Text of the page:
Consultant neurologist Dr Richard Grunewald has a special interest in the interface between neurology and psychiatry, especially “functional” neurological symptoms. He is associate editor of “Behavioural Neurology”, whose editors regard “behavioural neuroscience” as “exciting and expanding fields of research”. In 2005, he published a paper in the JNNP:2005:76:307-314 on “predisposing, precipitating and perpetuating factors” (a Wessely School phrase that permeates the NICE Guideline) and he stressed the need for the involvement of liaison psychiatrists (Wessely is a liaison psychiatrist). Grunewald emphasised that the term “functional” is more acceptable to patients than the terms “psychosomatic” and “medically unexplained”. He also emphasised that “functional symptoms can be classified as manifestations of somatoform disorders” and noted that “functional symptoms were previously called ‘hysterical’ “. He went on to talk about “feigning illness or exaggerating symptoms”.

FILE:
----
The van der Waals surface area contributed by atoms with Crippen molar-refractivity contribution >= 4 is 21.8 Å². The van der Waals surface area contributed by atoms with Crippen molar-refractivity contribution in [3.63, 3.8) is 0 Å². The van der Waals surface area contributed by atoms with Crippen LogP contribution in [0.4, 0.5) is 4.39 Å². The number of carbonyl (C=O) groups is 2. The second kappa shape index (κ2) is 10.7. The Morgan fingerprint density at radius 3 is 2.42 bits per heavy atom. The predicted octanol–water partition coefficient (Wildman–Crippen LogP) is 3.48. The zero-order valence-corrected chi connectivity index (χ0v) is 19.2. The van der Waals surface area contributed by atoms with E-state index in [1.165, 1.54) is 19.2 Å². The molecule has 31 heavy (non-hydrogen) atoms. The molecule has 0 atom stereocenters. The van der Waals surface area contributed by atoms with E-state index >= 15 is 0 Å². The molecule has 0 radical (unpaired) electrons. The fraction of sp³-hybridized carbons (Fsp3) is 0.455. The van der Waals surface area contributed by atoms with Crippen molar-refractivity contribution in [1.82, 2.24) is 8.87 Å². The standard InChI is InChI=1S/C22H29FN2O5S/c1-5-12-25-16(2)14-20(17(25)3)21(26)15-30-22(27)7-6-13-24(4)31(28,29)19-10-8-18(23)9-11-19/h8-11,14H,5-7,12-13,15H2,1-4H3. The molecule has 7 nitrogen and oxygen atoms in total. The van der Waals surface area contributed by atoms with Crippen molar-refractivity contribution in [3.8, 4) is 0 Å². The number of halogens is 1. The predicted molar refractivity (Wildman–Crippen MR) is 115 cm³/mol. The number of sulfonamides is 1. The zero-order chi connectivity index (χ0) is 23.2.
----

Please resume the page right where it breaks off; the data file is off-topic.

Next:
On 14th October 2006 at a Sheffield ME Group Conference organised by Mrs Ute Elliott, Chair of the Sheffield ME Group (who was one of the three patients on the GDG), Dr Grunewald spoke about ME. Amongst other things, he said: “There is widespread ignorance about ME and the literature doesn’t help”. That is an insupportable assertion, because there are over 4,000/5,000 peer-reviewed papers on ME/CFS. Grunewald continued: “When the NICE Guidelines are published I hope this will be the beginning of a sea change. ME is always the result of stress. The way that has been found most effective is to address this with a multi-disciplinary approach including graded activity programmes and addressing psychological issues. Some models (of ME/CFS) are unhelpful such as the virus model. There doesn’t seem to be any doubt that for the majority of people there is not a viral trigger”.